Dig Deeper Blog,  Exhibits

Dig Deeper: How Do Archaeologists Know Where to Dig?

Dig Deeper is a monthly blog focusing on the basics of archaeology by taking a closer look at the exhibition Archaeology 101, which is currently featured at the Center.


To determine where a site might be, archaeologists conduct a survey, which can include walking through a site and digging holes of similar depths at an equal distance apart from each other, known as shovel test pits, as well as GPS, resistivity meters, and ground penetrating radars. These methods allow archaeologists to determine where to dig without substantial impact or damage to the site itself.

Cultural Resource Management of Land Development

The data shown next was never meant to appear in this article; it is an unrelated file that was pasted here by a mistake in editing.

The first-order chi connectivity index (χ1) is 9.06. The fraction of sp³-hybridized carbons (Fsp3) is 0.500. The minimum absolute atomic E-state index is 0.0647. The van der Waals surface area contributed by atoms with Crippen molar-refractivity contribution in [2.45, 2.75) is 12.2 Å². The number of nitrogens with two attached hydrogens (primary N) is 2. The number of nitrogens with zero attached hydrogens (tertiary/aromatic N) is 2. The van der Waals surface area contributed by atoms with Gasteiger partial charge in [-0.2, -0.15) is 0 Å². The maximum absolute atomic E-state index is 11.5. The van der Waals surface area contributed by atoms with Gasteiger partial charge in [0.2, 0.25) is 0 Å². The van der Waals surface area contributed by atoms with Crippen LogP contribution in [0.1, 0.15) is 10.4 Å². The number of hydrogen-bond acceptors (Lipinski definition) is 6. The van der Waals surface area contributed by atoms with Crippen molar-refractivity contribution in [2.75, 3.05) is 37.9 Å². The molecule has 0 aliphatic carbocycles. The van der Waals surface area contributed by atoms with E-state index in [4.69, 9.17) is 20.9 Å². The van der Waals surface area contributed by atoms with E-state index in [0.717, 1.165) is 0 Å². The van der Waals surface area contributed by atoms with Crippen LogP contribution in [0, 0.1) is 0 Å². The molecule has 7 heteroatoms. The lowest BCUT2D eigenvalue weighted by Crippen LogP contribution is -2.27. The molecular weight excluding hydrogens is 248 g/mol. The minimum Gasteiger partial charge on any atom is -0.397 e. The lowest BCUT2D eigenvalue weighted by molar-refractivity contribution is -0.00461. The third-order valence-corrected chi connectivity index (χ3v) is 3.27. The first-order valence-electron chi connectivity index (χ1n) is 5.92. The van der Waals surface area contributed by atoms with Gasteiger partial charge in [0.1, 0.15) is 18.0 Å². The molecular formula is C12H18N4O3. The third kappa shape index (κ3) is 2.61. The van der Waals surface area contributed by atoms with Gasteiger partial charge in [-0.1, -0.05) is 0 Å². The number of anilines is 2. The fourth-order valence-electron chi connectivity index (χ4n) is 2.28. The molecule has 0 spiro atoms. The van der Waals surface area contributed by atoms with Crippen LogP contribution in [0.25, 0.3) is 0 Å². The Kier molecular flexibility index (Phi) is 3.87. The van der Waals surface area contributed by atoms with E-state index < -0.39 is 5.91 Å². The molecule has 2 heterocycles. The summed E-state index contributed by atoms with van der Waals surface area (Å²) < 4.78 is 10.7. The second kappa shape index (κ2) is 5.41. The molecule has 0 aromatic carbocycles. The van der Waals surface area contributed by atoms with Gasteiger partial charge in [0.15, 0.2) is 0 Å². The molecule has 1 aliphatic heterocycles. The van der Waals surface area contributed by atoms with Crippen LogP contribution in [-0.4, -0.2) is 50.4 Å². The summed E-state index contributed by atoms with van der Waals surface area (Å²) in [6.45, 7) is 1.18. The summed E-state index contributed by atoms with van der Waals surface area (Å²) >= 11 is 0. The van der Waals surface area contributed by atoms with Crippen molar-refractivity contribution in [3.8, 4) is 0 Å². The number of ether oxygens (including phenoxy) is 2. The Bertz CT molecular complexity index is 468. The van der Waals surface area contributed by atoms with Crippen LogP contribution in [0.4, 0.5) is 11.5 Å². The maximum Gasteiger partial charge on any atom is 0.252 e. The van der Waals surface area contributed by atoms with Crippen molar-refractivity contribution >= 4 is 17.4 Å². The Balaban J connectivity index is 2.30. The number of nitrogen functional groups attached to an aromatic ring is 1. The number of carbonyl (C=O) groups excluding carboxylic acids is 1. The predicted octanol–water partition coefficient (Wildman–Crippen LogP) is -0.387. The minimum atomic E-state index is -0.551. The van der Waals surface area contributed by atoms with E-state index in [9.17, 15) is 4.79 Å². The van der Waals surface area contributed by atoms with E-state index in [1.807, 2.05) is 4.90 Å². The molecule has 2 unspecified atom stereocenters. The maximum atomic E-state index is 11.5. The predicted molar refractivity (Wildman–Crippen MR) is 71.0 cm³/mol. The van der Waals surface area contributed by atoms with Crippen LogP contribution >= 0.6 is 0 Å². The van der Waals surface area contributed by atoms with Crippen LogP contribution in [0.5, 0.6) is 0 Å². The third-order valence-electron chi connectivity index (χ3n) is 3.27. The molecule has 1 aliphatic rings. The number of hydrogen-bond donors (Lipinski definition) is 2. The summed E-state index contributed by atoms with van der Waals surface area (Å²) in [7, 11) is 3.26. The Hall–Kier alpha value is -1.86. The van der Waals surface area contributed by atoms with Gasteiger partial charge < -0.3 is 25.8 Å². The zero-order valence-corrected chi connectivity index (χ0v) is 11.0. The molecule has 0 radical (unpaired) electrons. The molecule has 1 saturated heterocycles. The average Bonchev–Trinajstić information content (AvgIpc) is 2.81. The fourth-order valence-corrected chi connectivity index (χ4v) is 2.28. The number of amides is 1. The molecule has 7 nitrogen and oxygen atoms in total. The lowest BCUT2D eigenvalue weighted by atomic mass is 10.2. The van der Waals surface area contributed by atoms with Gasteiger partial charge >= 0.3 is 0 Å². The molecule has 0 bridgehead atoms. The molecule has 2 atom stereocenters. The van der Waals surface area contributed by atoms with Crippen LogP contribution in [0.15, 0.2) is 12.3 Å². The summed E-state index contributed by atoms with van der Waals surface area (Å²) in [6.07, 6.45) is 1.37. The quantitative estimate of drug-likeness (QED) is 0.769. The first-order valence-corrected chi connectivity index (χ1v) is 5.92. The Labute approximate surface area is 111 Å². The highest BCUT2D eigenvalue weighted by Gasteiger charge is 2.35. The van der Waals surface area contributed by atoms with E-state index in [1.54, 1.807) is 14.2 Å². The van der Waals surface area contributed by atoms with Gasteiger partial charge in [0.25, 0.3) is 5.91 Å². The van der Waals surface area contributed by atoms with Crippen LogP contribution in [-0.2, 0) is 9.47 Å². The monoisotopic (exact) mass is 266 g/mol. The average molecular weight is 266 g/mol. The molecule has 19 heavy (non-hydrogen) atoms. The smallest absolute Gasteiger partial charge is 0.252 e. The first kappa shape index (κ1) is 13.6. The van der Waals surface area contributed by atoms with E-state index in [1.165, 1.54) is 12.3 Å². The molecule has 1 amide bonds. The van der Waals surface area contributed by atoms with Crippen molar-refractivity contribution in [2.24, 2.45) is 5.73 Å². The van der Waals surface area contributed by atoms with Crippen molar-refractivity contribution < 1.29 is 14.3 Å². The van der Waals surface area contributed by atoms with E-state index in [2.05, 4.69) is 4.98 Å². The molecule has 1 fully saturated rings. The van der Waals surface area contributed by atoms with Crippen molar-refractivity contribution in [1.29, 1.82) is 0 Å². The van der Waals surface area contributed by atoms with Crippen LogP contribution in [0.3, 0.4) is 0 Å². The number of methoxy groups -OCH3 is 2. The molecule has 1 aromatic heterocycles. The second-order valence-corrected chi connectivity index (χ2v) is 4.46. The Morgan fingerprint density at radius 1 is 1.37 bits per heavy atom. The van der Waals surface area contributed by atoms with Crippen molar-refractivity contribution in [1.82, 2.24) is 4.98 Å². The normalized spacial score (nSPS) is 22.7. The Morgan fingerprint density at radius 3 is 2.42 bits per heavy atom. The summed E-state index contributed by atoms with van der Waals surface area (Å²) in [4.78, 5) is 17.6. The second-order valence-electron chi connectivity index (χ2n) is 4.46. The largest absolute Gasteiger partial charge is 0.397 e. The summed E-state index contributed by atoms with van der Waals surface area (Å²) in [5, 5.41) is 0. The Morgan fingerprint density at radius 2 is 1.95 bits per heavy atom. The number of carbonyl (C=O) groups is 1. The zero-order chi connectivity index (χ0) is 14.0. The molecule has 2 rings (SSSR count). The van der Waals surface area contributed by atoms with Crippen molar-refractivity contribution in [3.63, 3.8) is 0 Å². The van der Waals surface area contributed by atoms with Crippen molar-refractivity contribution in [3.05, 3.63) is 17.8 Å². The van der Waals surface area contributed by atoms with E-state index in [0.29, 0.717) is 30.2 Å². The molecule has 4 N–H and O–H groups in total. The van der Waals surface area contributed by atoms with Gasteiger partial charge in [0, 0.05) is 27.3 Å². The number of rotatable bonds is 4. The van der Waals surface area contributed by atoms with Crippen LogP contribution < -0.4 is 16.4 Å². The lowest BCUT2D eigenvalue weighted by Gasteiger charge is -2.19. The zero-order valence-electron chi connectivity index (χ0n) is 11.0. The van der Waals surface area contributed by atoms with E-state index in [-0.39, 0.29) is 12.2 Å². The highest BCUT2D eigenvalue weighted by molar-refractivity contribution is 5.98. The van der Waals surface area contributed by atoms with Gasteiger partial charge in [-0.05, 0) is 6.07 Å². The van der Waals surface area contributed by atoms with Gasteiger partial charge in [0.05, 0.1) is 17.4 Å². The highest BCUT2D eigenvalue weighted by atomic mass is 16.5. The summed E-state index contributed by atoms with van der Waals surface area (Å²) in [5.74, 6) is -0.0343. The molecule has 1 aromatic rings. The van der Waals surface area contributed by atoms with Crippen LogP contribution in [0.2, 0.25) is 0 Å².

Most of the collections that come in to the San Diego Archaeological Center are excavated from land that is to be developed. By law, developers are required to hire a Cultural Resource Management (CRM) firm that will provide archaeologists (and other specialists like geologists and paleontologists) that are on site during the development process so that if any artifacts or ecofacts are found, they can be uncovered and studied. But what about sites that have nothing to do with a development?

Other Ways to Locate Sites

Archaeologists have many different ways that they locate sites. Researching historic records pertaining to a specific area is a great place to start. By knowing where previous human activity was, archaeologists can observe patterns. Many sites are visited more than once, so finding past record of any previous excavation or history, could also help archaeologists know where to continue their exploration.